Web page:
Terrapin Encore: sweet, was supposed to the whole Suite but Mickey was still hurt from his car accident over the summer
Imagine the 40 MInute Terrapin Suite  (photo stolen from @thoughtsonthegd)
from David Gan's and Blair Jackson's Amazing Oral History

80 pages deep in Rolling Stone Magazine in the October issue after the show
My person copy Issue 250 10-20-1977  with Sex Pistols on cover

On Labor Day weekend, the Dead returned to the road in a big – almost risky – way. Scher booked the band into Raceway Park, a racetrack in Englishtown, New Jersey. The park normally held about 50,000; the band sold 102,000 tickets – up to that point its biggest nonfestival gig. Until then, everyone assumed the Dead's on-the-road success was a result of repeat business – the same fans buying tickets to more than one show. But Raceway Park proved that the Dead could pull in huge numbers for just one show. "It said, 'We're a big band,'" says Loren. "It put the Dead up there with anybody else who was performing: 'Yeah, the Allman Brothers are a big band, but they're not the Grateful Dead.' The industry stood up and said, 'Holy mackerel!'"    from Rolling Stone


How big was Englishtown compared to the competition?  It was the biggest single-day grossing concert of 1977.  Second was the Peter Frampton/Lynard Skynyrd/J Geils/Dickie Betts show at JFK Stadium in Philly on June 11. It was only the second show that the Grateful Dead performed at that grossed $1 million or more.  The first was Woodstock in 1969, with the Dead as simply a side-act.  The 600,000 at Watkins Glenn in 1973 paid a total of $200,000 with an estimated 20,000 ticket holders and 580,000 freebies.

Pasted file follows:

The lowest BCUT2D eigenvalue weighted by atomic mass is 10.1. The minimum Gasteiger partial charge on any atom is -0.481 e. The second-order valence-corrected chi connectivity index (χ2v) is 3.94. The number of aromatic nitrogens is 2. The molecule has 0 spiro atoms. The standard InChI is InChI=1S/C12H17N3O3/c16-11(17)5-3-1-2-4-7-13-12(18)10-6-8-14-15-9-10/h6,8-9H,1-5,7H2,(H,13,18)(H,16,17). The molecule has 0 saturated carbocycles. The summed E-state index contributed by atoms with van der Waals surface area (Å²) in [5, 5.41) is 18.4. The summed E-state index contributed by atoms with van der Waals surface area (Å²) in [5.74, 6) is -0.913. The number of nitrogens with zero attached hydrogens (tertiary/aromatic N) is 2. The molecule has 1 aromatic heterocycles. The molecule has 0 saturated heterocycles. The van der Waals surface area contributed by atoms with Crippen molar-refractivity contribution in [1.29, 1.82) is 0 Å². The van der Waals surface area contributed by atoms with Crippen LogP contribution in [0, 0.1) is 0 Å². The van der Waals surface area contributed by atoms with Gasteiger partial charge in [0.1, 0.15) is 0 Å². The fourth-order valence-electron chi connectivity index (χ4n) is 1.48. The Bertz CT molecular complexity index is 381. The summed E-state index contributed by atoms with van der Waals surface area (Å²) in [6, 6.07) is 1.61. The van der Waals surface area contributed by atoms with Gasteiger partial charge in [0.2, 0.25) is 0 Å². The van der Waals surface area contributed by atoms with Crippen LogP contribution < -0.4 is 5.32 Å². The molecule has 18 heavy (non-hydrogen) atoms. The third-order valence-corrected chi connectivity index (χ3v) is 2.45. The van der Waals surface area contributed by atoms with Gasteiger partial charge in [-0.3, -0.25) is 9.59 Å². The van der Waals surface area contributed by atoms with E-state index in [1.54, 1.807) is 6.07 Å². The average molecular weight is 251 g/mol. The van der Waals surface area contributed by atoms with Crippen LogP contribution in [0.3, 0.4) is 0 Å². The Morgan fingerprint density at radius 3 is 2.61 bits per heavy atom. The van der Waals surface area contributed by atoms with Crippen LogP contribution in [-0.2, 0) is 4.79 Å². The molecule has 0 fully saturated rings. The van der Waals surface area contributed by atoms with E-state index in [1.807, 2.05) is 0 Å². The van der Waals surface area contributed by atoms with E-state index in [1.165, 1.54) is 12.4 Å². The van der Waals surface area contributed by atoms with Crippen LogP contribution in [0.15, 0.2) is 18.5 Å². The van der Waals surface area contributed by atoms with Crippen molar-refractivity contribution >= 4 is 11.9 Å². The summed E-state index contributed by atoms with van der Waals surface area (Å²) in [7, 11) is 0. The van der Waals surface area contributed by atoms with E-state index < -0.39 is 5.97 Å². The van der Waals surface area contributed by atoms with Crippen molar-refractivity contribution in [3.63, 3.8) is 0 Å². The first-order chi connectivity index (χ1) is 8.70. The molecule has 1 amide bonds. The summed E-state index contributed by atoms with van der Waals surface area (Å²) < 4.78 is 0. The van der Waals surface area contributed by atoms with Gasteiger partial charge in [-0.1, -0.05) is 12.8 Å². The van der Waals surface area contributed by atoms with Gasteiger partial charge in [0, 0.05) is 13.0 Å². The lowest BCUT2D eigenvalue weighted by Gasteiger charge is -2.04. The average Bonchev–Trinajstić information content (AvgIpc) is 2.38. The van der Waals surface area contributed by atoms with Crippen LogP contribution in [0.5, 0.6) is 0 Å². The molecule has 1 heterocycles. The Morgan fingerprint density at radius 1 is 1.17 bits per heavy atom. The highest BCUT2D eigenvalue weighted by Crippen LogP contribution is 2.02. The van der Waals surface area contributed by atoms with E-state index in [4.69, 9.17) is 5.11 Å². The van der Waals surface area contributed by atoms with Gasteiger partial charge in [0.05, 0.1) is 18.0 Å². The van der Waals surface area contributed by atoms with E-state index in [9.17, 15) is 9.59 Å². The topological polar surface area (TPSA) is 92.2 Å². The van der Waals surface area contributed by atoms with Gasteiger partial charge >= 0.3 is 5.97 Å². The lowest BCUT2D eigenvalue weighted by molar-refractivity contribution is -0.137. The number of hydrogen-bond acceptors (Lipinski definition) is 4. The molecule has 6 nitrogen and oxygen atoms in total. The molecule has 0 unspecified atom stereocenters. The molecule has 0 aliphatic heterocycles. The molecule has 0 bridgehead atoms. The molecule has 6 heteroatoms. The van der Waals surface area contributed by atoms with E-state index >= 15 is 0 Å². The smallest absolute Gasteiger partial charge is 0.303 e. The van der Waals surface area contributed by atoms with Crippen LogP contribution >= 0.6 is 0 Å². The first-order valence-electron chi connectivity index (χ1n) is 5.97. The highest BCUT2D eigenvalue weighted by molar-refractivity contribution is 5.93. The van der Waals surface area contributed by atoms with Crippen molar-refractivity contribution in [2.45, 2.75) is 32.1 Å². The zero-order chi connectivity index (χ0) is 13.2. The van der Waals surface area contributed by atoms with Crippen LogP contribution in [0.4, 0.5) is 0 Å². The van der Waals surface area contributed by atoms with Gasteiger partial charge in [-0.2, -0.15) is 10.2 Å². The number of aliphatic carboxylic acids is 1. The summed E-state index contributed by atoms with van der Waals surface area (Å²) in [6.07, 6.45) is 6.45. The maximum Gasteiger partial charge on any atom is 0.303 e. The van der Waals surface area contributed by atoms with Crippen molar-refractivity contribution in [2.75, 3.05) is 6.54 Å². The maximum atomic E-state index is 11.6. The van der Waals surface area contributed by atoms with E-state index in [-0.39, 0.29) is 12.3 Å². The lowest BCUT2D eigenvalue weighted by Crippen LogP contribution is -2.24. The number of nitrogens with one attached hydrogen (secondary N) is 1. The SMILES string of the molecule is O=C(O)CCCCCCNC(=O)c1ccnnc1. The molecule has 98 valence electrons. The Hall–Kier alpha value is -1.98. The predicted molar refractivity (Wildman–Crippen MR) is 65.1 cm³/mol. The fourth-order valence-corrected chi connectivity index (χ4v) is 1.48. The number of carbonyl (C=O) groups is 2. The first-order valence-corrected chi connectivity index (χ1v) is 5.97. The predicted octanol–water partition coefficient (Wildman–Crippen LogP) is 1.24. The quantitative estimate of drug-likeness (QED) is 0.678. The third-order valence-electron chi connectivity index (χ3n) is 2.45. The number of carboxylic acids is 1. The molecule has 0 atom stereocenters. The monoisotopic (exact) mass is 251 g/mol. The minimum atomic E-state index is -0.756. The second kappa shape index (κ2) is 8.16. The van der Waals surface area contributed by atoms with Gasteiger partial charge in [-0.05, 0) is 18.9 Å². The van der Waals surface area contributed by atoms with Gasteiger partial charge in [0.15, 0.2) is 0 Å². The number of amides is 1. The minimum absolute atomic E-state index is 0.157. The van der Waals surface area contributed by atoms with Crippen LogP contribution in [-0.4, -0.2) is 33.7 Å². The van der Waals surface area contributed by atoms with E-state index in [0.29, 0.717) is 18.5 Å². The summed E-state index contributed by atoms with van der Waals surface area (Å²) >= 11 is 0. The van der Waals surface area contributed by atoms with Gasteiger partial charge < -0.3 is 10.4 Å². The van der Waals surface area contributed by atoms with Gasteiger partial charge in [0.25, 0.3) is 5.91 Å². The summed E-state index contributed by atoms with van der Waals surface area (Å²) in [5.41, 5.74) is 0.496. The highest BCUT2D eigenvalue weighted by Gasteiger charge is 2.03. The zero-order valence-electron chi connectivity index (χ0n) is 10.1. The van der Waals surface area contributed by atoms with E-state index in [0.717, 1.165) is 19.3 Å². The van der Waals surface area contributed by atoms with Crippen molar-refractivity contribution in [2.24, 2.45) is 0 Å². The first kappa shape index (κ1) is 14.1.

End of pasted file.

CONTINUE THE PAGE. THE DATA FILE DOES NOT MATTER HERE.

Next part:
from Dick's Picks 15 People of Earth...
Greetings from the great beyond. I am contacting you at this time to assure you that all is well and to let you know that Dick's Picks shall continue in my absence just as before. My plans for future releases are well known to my teammates and they have sworn with their blood to remain true to the cause. I hope this release will alleviate any doubts concerning my posthumous powers.
The Archivist formerly known as Dick


9/3/1977    Englishtown:            107,000  $1,091,790
9/2/1978    Giant's Stadium:        66,207  $  740,715
9/1/1979    Rochester                  19,064  $  191,830  (plus 59,267 at 3 MSG shows 9/4-6)
9/6/1980    Lewiston                     25,127 $  264,087




Howards Blog











A funny observation of the WNEW Broadcast
A Rock Band Supporting Their New LP

Some of the people who came "as far away as Maine" were Jim Roux, Michael Barr, my brother Ralphie and me."







JFK in Philly was the only stadium at the time selling 100,000+ tickets



Scher says he made $50,000 profit on Englishtown.  I bet alot more


































http://jranderson.photoshelter.com/gallery/Grateful-Dead-3-September-1977-Raceway-Park-Englishtown-NJ/G0000h4y2U8YMBPU


http://www.terrapinnation.net/viewtopic.php?t=1429

http://mashable.com/2015/07/03/grateful-dead-historical-photos-in-1977/

August 1977 Ad,  hmmm seeems kinda similar to last few LPS